Cayman Islands lawmakers have set a new date for the implementation of a smoking ban in bars and restaurants after deciding a 30 October deadline could simply not be met.
The new date, set out in a legal amendment to the Tobacco Law (Commencement) Order, 2009 will be 31 December.
Health Minister Mark Scotland had earlier vowed to have the smoking ban in effect “no later than that date” and said the current government fully intended to implement and enforce the smoking ban.
The Tobacco Law was passed in 2008, but its implementation was delayed because government essentially had no way to enforce what had been passed.
“There’s been talk of ‘the minister doesn’t like the bill,” Mr. Scotland said Friday, “nothing could be further from the truth.”
Mr. Scotland said his ministry was still taking input from tourism-related businesses and other companies that sell tobacco products. He said regulations are being drafted and the detail required couldn’t be worked out in time for the October commencement date.
The health ministry was hoping to give Cabinet members the final regulations in a few weeks. After that, Mr. Scotland said he would start educational meetings with stakeholders prior to the law taking effect.
The health minister admits some of the penalties being discussed for violation of the law were “a bit stiff” and indicated he wanted to change legal wording to give the courts some options in sentencing first-time offenders. He said he didn’t want to hammer bar and restaurant owners or patrons who hadn’t realised the law was in effect.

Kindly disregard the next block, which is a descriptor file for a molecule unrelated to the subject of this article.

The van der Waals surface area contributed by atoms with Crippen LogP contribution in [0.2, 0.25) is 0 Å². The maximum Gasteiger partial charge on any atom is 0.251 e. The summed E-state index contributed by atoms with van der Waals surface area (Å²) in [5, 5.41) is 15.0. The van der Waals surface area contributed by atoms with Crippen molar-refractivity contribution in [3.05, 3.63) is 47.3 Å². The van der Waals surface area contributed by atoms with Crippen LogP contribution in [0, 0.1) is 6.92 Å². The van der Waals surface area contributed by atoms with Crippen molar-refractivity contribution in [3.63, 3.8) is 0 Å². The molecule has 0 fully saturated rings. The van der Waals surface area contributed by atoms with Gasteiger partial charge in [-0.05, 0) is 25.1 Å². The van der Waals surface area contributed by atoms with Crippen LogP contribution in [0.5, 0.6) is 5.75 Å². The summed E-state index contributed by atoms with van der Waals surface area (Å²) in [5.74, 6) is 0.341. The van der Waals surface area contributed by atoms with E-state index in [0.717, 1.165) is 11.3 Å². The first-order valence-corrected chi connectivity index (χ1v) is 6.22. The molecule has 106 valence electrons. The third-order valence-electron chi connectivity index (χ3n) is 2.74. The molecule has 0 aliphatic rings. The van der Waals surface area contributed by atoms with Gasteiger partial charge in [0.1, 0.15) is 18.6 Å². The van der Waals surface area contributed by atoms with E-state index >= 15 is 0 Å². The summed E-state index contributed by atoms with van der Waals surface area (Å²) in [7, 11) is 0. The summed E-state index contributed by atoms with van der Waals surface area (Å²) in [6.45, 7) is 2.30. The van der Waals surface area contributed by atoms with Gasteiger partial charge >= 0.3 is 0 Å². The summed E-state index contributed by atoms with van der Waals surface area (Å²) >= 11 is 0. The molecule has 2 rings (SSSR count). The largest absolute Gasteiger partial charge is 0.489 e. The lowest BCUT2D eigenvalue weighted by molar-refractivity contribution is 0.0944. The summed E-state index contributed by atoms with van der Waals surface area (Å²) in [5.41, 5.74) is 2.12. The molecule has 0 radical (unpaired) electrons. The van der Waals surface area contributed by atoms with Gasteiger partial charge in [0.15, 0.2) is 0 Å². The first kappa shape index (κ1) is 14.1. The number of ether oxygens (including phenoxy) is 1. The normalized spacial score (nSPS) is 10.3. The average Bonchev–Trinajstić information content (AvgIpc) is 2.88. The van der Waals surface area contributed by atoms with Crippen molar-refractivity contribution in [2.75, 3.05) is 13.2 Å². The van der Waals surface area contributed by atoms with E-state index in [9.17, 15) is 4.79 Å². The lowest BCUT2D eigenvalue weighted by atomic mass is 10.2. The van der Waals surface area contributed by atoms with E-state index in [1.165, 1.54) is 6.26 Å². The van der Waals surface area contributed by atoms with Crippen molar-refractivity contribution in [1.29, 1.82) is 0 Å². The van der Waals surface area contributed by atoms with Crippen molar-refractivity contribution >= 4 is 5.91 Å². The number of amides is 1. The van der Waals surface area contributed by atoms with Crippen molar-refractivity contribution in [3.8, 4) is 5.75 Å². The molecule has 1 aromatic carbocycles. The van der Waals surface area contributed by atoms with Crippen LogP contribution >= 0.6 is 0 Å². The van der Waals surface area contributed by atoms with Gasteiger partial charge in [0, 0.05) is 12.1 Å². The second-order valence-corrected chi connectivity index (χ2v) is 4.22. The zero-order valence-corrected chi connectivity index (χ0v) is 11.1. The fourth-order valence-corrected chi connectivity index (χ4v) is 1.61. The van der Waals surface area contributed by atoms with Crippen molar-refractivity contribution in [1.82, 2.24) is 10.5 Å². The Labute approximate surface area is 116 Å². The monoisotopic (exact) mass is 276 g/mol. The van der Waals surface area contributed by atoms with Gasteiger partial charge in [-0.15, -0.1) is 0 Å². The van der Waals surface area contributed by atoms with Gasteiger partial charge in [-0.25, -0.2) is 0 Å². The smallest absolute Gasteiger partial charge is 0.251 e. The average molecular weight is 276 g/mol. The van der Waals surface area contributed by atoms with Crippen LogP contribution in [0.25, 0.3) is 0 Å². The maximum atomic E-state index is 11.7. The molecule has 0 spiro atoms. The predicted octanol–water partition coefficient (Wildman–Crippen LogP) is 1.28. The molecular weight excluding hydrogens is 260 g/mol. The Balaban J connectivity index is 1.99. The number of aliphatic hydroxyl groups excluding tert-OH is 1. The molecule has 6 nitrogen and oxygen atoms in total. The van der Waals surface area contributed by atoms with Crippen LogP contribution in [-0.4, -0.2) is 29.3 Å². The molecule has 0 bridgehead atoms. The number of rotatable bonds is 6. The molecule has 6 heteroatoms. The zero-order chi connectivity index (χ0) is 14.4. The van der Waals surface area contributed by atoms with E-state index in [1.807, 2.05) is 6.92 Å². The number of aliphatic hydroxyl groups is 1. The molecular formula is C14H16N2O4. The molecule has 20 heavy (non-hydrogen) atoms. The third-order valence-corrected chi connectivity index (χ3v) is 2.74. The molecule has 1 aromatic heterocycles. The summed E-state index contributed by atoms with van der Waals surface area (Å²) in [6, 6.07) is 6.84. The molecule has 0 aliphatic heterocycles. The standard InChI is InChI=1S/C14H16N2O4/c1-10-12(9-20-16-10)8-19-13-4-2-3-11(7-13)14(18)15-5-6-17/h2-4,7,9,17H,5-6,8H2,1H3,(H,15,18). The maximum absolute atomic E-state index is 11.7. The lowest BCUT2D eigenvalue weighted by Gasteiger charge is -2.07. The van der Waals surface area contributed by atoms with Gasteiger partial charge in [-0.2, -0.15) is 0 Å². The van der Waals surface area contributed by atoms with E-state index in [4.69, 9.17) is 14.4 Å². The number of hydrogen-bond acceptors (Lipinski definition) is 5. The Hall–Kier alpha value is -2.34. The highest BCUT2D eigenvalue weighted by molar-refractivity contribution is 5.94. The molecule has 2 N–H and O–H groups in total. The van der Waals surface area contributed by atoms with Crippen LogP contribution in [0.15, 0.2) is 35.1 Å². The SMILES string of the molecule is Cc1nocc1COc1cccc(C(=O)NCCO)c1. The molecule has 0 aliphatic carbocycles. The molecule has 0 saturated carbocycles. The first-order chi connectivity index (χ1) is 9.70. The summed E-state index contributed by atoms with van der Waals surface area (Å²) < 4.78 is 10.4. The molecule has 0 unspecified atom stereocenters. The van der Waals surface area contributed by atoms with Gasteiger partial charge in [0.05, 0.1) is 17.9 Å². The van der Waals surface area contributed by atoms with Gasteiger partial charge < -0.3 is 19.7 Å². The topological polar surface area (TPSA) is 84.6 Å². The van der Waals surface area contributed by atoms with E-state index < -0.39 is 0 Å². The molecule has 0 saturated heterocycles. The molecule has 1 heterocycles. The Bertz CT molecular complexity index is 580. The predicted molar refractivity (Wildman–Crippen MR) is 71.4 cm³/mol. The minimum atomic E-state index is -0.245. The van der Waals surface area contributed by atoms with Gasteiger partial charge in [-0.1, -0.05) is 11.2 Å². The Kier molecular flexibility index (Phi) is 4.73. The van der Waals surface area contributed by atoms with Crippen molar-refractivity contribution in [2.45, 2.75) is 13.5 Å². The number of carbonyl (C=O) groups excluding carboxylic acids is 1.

Business owners found not to be enforcing smoking bans face a $15,000 fine for a first offence and up to 12 months jail or $30,000 in fines for a subsequent conviction.
Individuals caught smoking illegally in a public place face a first-time fine of $2,000 and up to a $10,000 fine for a subsequent conviction.
Retailers caught selling to minors will face an initial fine of $5,000 that will increases to $15,000 for subsequent offences.
“Five or so years on, if we see these things happening, then we can be more draconian,” Mr. Scotland said.
A portion of the Tobacco Law came into effect on 1 May. The legislation set out fines and potential jail sentences for business owners caught selling tobacco to minors.
Although the smoking ban portion of the law was delayed, many restaurants and bars have preempted the government and implemented their own anti-smoking policies.
That section of the law will ban smoking in bars, restaurants and a number of other public places. Outdoor smoking areas in such establishments are permitted provided they are at least 10 feet away from the entrance and an outdoor non-smoking area is also designated.
Cigar bars are exempt from the law provided they install approved air-extraction and ventilation systems within a year of the law coming into effect.
Another section of the law that deals with how retailers display tobacco products in their stores will not be implemented until a later, unspecified date.